In the meantime, Housh worked with the second and third graders on Adinkra symbols. Originating in West Africa, each symbol represents a concept, piece of wisdom or positive message and is used in printmaking and woodcut art. Housh and Paul felt that these symbols, with messages such as trust, community and kindness, conveyed the attributes of a peacemaker and so the students researched the symbols and what they meant. They also wrote out what the symbols meant to them personally, which for Housh encouraged the students to “write their truth” and taught them that “it’s not just a pretty picture. Images have symbolic meaning.” Eventually, the students created their own prints of various Adinkra symbols and used them to frame the portraits created by the older children.

The sixth graders, who are the oldest students at Mills Lawn, were paired up with the school’s youngest members in kindergarten and first grade. Together, they wrote messages of peace on strips of cloth and then dyed them using tie-dye and batik-like techniques. These strips will be tied around the perimeter of the piece, demonstrating the commitment it takes to be a peacemaker. According to Housh, they also create a “lush, textured frame” and encourage interaction with the work.

Finally, the sixth graders did more in-depth work with Paul, who shared with them the rich history of indigo dyeing. They then wrote their own messages of peace and used real indigo dye for the strips of cloth. When these are also added to the frame, the viewer can see a range of interpretations of what peace means to children of different ages.

 “We’ve got kindergartners’ messages of peace and then the sixth graders, who are more mature,” said Housh.  

For Gudgel, who had originally been thinking along the lines of a poster contest, or more individual works of art, the result “went above and beyond what I envisioned.” With the YSAC “lending their energy and expertise” the project has blossomed and exceeded his expectations.
“It’s energized me to move further,” he said, and provided extra motivation to continue his work addressing bullying and harassment in the school.

Although he is thinking about the future, Gudgel also did a considerable amount to lay the groundwork for the artistic aspect of Project Peace. Together with Deb Housh, Paul, Carol Culbertson (who runs Interest Learning Education at Mills Lawn) and Principal Matt Housh, he created a set of overarching themes around bullying and peacemaking that would be approached in the classroom in tandem with the art project. Starting with a definition of bullying behavior, he used activities such as role-playing and scenarios to spark discussion in each classroom about bullying and the positive response of peacemaking. The approach succeeded in creating conversations and students “got into some deep-rooted discussions about bullying” according to Gudgel.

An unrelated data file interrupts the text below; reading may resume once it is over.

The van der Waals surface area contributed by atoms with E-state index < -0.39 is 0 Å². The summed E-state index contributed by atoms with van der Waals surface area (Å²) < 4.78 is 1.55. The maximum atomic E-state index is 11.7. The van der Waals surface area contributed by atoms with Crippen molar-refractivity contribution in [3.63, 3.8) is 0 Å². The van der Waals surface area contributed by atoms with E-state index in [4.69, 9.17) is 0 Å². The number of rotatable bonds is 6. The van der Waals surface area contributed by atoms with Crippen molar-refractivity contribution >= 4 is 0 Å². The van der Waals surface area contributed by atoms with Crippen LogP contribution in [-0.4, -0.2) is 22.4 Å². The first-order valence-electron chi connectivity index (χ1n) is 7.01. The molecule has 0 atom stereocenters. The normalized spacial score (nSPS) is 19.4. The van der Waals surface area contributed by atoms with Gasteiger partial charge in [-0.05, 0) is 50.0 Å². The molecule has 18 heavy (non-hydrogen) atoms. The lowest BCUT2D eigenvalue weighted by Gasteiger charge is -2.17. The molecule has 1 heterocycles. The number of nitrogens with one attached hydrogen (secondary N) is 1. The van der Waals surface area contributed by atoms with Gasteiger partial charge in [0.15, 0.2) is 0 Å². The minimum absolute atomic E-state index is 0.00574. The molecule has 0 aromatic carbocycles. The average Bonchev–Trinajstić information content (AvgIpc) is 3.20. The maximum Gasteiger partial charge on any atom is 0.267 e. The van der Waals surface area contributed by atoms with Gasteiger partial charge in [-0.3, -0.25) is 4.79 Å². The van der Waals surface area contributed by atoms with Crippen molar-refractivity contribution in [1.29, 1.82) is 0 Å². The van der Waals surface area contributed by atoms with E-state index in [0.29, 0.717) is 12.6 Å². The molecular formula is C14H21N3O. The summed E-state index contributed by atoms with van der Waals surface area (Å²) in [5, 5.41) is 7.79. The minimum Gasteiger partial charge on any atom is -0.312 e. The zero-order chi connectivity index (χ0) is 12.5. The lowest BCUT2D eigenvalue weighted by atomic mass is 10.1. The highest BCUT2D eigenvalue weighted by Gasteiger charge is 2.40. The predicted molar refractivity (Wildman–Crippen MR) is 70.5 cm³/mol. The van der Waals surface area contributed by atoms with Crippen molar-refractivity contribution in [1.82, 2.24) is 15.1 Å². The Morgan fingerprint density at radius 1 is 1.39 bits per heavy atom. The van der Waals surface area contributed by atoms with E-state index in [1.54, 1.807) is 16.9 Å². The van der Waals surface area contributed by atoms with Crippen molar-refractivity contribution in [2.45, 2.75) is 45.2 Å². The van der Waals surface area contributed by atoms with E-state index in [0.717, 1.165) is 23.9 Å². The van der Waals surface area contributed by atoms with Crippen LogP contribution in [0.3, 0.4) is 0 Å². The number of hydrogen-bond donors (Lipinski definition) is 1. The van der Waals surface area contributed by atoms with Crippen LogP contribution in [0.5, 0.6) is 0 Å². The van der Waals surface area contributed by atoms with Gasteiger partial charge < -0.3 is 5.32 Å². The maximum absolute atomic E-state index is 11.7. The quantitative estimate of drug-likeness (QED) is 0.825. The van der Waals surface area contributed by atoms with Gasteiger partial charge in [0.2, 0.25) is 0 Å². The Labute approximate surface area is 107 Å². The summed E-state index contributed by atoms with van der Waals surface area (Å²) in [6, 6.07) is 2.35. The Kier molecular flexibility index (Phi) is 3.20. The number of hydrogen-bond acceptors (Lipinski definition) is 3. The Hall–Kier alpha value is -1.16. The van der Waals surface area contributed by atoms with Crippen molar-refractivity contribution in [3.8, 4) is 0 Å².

Fifth-grade teacher Dionne Barclay agreed, noting that her class particularly enjoyed the scenarios Gudgel would share on the morning newscast.

“There were scenarios for each grade level, with probing questions like ‘how do you think this person felt?’ Out of that comes personal experiences — everyone has a story” about either witnessing or participating in bullying behavior. Although some of the stories are “kind of heavy,” Barclay felt that the interdisciplinary nature of the project “made some of the students more comfortable discussing bullying…They love the art piece and it’s a great way to connect students to the project.”

Although she is not with the students full time, Paul has also noticed that, for the younger students, “their enthusiasm about the art making that we are doing lends an excitement to the concepts themselves, and this is where the energy builds in a fantastic way” and she herself has “loved seeing the small ways that students connect to the ideas around being a peacemaker.”
For Principal Housh, the integrated nature of Project Peace contributes in multiple ways to the kind of school culture he and his staff are trying to build. According to Housh, Project Peace “offers continued exploration in the world of project-based learning,” which is an educational philosophy Mills Lawn has been moving towards in recent years. In project-based learning, Housh said, “you create questions and guidelines for students to discuss and formulate their own experience” while also focusing on “thematic learning” in which “there is a bigger theme or project that everyone in the school is connected to.”  

In general in project-based learning,  Housh sees “power in students all discussing the same thing” and the same has been true for Project Peace, with parents and teachers sharing that children are reflecting on the issues raised by the process.  The school-wide effort has also helped the staff create the school atmosphere they’re looking for.

“We are trying to build a culture that supports peacemaking,” Housh said, and with Project Peace, “there is more cohesion as a staff in terms of how we’re talking about this — there’s a common language.”

Discussing the school culture, and his commitment to creating a bullying-free environment, Gudgel said. “Here we are in this small school, this small community.  We can take this problem on. There is no reason we can’t do this.”

* Anisa Kline is a freelance writer for the News.